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Deep inside every great artist, there is a lesbian ballerina stalker who wants to drug you and take your job. To attain greatness, you’ve got to stab her in the stomach and toss her into a bathroom stall. But not before getting it on with her. Because life is too short not to.

This is the main lessons I learned from Black Swan. Well, I guess it’s not right to say that I learned the lesson, because I’ve always known it, but I just needed the movie to remind me of the great truth.

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Oh, and another thing I learned that I already knew: Director Darren Aronofsky is a frikkin’ genius.

Black Swan is a labyrinthine head trip that spelunks through the messed-up mind of an artist in the most fascinating way I’ve seen outside Federico Fellini’s 8 ½. I’m not one for superlatives, but as ballet movies go, this is even better than Center Stage.

By not only making a movie about ballet interesting, but somehow making that movie one of the best movies of the year, and furthermore by making a movie in which Winona Ryder is only the third hottest actress in the movie, and furtherermore having those two actresses make out, Aronofsky proves to be a true master of his craft.

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Through just a few films, just about all of them masterworks of the finest order, Aronofsky has established a distinct, powerful voice so strong and probing that every time he releases a new film, it should be regarded as the cinematic holiday of Aronofskoliday. As time passes and euphoria fades into detached contemplation, Black Swan may prove to be his best work yet. It’s got the inner obsessive torment of Pi, the hopeless derangement of Requiem for a Dream, and lonely psychological struggle for redemption of The Wrestler. Most importantly, it’s got none of the sucky pointlessness of The Fountain. But even though The Fountain was terrible, Black Swan is so good I pretty much want to change my mind and like that movie from afar just as a way of paying tribute to it.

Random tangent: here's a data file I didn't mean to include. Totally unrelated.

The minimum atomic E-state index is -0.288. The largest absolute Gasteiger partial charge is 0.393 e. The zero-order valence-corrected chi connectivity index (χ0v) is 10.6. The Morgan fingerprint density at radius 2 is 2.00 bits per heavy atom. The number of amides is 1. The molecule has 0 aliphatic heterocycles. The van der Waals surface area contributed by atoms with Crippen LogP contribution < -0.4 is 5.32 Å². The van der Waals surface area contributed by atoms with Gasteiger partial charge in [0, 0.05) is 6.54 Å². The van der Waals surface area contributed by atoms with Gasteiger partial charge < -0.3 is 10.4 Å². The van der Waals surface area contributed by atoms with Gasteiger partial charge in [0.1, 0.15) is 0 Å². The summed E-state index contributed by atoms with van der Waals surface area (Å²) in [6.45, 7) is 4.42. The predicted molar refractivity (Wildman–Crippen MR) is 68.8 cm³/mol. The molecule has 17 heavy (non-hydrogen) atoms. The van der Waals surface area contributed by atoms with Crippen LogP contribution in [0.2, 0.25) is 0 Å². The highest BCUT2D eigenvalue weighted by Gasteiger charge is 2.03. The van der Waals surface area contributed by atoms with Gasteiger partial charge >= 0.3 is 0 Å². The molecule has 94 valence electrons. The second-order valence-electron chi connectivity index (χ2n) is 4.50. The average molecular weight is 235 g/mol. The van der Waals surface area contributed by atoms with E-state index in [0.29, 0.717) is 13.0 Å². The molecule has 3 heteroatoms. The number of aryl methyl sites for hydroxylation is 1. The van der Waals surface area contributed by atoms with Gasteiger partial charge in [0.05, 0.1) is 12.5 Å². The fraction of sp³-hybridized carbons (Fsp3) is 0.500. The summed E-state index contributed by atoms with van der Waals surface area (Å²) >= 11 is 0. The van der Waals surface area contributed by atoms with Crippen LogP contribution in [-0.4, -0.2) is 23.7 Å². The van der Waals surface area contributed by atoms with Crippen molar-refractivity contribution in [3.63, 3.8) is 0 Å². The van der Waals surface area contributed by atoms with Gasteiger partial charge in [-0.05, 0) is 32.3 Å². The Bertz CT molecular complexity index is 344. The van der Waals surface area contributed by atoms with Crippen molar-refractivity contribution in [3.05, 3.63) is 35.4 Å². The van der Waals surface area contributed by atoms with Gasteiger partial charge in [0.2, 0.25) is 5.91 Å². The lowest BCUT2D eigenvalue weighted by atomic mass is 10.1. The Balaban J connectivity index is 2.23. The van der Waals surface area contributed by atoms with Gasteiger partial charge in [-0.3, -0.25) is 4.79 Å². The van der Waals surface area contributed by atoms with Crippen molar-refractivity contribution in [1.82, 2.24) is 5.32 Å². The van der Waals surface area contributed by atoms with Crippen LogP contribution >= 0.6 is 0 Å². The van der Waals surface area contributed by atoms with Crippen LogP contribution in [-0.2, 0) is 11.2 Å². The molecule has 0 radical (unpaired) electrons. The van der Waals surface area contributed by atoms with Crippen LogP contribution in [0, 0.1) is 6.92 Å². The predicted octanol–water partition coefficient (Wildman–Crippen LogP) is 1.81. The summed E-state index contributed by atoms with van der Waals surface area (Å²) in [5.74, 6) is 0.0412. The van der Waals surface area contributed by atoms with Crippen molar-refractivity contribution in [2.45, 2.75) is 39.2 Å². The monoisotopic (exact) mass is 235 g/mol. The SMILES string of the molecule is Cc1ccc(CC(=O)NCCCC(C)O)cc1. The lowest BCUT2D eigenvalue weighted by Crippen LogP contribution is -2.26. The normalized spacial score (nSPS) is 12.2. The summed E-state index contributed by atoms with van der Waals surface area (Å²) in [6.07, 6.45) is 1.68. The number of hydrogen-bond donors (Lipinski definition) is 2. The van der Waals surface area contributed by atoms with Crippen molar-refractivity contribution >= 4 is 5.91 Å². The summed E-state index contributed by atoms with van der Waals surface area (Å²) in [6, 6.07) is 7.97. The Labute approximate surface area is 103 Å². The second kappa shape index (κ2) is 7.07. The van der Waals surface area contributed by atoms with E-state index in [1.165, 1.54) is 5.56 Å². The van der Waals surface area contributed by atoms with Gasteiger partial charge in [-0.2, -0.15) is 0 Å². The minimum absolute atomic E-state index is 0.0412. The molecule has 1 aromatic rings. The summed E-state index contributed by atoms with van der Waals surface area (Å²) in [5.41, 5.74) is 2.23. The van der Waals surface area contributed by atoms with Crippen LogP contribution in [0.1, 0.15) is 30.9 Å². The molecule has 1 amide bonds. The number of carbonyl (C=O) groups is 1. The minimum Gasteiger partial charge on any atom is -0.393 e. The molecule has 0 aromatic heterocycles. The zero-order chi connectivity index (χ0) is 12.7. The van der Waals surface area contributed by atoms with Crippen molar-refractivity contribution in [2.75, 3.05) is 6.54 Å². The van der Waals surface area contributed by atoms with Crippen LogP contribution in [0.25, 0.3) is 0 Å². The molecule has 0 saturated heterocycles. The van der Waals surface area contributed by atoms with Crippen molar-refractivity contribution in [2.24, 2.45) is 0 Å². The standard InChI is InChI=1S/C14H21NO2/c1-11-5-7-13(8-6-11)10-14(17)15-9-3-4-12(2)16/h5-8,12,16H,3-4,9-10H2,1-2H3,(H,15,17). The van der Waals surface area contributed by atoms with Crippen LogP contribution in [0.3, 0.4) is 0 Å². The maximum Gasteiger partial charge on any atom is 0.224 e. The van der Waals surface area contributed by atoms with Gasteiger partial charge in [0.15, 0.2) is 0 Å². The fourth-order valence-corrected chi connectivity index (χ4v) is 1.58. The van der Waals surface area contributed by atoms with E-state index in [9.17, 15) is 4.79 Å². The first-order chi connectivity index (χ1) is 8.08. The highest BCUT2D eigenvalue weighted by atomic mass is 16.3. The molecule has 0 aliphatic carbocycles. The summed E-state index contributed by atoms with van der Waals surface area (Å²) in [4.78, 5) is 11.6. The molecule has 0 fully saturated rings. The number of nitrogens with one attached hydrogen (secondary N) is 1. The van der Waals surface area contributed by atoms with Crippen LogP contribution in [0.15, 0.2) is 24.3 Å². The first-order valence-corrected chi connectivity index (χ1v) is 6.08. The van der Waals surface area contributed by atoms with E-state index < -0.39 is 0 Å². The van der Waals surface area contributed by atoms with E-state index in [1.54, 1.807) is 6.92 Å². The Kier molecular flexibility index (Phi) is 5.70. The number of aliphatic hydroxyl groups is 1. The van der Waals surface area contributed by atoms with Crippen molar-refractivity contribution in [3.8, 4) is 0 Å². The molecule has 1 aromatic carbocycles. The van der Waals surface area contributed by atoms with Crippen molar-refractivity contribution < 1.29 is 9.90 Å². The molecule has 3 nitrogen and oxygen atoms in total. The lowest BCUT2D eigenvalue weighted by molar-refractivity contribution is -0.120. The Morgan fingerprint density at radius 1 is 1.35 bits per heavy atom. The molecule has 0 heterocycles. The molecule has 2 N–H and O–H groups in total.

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I’ll say little of the plot, only to share that it takes the story of Swan Lake, twists it around with psychosexual drama, and makes it seem resonant and exciting. Natalie Portman plays a ballerina who fears she’s nearing the end of her career, exuberant that she has the chance to replace a fading star (Ryder), while carrying on a dysfunctional romance with the company leader (Vincent Cassel) while trying to fend off a challenge from the mysterious new girl in the company (Mila Kunis).

OK, halfway through that last paragraph, it occurred to me that Black Swan, like Burlesque, is pretty much an exact copy of Showgirls. And while the Showgirlsness of Burlesque made me hate that movie, the Showgirlsness of Black Swan is amazing and perfect. Does that make sense? Well, if it doesn’t, don’t worry, because neither does the ending of Black Swan on the literal level.

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The beauty of The Black Swan is that it transcends the realms of logic and contrivance to make perfect sense on a metaphysical level. You watch the movie, recover from the gut punch of an ending and think, “Yes, that’s just right.” Then you gulp down some egg nog, open your presents and start counting down the days until the next Aronofskoliday.

Starring Natalie Portman, Mila Kunis, Barbara Hershey, Vincent Cassel, Winona Ryder. Written by Mark Heyman, Andres Heinz and John J. McLaughlin, based on a story by Andres Heinz. Directed by Darren Aronofsky. 107 minutes. Rated R.

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